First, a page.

KING EDWARD IVMy love, forbear to fawn upon their frowns:75
What danger or what sorrow can befall thee,
So long as Edward is thy constant friend,
And their true sovereign, whom they must obey?
Nay, whom they shall obey, and love thee too,
Unless they seek for hatred at my hands;80
Which if they do, yet will I keep thee safe,
And they shall feel the vengeance of my wrath.
GLOUCESTER[Aside] I hear, yet say not much, but think the more.
[Enter a Post]
KING EDWARD IVNow, messenger, what letters or what news
From France?85
PostMy sovereign liege, no letters; and few words,
But such as I, without your special pardon,
Dare not relate.
KING EDWARD IVGo to, we pardon thee: therefore, in brief,
Tell me their words as near as thou canst guess them.90
What answer makes King Lewis unto our letters?
PostAt my depart, these were his very words:
'Go tell false Edward, thy supposed king,
That Lewis of France is sending over masquers
To revel it with him and his new bride.'95
KING EDWARD IVIs Lewis so brave? belike he thinks me Henry.
But what said Lady Bona to my marriage?
PostThese were her words, utter'd with mad disdain:
'Tell him, in hope he'll prove a widower shortly,
I'll wear the willow garland for his sake.'100
KING EDWARD IVI blame not her, she could say little less;
She had the wrong. But what said Henry's queen?
For I have heard that she was there in place.
Post'Tell him,' quoth she, 'my mourning weeds are done,
And I am ready to put armour on.'105
KING EDWARD IVBelike she minds to play the Amazon.
But what said Warwick to these injuries?
PostHe, more incensed against your majesty
Than all the rest, discharged me with these words:
'Tell him from me that he hath done me wrong,110
And therefore I'll uncrown him ere't be long.'
KING EDWARD IVHa! durst the traitor breathe out so proud words?
Well I will arm me, being thus forewarn'd:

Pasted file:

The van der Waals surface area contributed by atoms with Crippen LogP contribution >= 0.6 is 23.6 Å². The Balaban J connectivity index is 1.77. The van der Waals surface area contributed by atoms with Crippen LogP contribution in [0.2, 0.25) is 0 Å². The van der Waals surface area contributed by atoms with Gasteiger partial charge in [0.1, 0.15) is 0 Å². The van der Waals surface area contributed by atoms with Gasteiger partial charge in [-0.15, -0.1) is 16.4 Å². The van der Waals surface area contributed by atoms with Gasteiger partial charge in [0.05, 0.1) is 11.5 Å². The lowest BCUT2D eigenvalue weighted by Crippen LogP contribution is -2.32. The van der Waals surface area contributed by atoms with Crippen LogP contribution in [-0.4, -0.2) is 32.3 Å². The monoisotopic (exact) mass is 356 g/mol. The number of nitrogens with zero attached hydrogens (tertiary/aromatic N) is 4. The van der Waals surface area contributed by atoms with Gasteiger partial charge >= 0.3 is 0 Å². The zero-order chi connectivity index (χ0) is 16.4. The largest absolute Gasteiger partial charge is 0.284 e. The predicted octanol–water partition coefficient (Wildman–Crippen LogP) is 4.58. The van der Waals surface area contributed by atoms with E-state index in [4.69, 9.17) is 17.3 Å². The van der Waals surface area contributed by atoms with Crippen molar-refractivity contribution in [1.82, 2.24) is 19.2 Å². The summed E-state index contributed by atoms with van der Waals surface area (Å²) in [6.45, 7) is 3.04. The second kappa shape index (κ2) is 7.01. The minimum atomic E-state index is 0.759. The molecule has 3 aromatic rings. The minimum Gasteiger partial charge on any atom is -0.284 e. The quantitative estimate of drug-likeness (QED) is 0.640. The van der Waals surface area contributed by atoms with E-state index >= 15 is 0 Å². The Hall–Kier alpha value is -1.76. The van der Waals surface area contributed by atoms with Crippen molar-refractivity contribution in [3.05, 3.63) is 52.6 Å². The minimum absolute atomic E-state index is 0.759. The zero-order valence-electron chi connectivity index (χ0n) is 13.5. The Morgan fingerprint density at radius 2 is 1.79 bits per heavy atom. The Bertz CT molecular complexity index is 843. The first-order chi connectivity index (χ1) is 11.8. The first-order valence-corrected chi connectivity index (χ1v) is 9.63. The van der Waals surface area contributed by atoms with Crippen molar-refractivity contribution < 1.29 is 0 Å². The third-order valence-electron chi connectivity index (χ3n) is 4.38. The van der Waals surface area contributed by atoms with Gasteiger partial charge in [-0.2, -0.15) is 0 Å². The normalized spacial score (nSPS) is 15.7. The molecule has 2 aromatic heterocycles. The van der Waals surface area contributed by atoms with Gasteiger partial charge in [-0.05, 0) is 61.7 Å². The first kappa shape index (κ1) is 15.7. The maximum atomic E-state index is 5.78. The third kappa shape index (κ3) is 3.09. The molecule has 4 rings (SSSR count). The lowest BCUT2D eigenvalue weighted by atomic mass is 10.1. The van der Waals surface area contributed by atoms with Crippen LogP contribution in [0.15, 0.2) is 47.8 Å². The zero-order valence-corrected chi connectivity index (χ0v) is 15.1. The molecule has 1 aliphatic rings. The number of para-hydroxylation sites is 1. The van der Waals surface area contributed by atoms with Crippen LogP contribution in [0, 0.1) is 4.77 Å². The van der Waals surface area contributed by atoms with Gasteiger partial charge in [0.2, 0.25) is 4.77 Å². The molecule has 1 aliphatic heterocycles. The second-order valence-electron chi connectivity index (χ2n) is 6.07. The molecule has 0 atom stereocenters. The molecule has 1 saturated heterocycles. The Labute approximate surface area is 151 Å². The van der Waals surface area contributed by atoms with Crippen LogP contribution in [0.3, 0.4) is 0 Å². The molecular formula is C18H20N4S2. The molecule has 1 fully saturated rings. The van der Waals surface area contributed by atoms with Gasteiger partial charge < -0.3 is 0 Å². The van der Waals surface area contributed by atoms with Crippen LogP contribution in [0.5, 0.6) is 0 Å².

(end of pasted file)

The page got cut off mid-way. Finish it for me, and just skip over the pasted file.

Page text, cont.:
They shall have wars and pay for their presumption.
But say, is Warwick friends with Margaret?115
PostAy, gracious sovereign; they are so link'd in
That young Prince Edward marries Warwick's daughter.
CLARENCEBelike the elder; Clarence will have the younger.
Now, brother king, farewell, and sit you fast,120
For I will hence to Warwick's other daughter;
That, though I want a kingdom, yet in marriage
I may not prove inferior to yourself.
You that love me and Warwick, follow me.
[Exit CLARENCE, and SOMERSET follows]
GLOUCESTER[Aside] Not I: 125
My thoughts aim at a further matter; I
Stay not for the love of Edward, but the crown.
KING EDWARD IVClarence and Somerset both gone to Warwick!
Yet am I arm'd against the worst can happen;
And haste is needful in this desperate case.130
Pembroke and Stafford, you in our behalf
Go levy men, and make prepare for war;
They are already, or quickly will be landed:
Myself in person will straight follow you.
But, ere I go, Hastings and Montague,135
Resolve my doubt. You twain, of all the rest,
Are near to Warwick by blood and by alliance:
Tell me if you love Warwick more than me?
If it be so, then both depart to him;
I rather wish you foes than hollow friends:140
But if you mind to hold your true obedience,
Give me assurance with some friendly vow,
That I may never have you in suspect.
MONTAGUESo God help Montague as he proves true!
HASTINGSAnd Hastings as he favours Edward's cause!145
KING EDWARD IVNow, brother Richard, will you stand by us?
GLOUCESTERAy, in despite of all that shall withstand you.
KING EDWARD IVWhy, so! then am I sure of victory.
Now therefore let us hence; and lose no hour,
Till we meet Warwick with his foreign power.150

Continue to 3 Henry VI, Act 4, Scene 2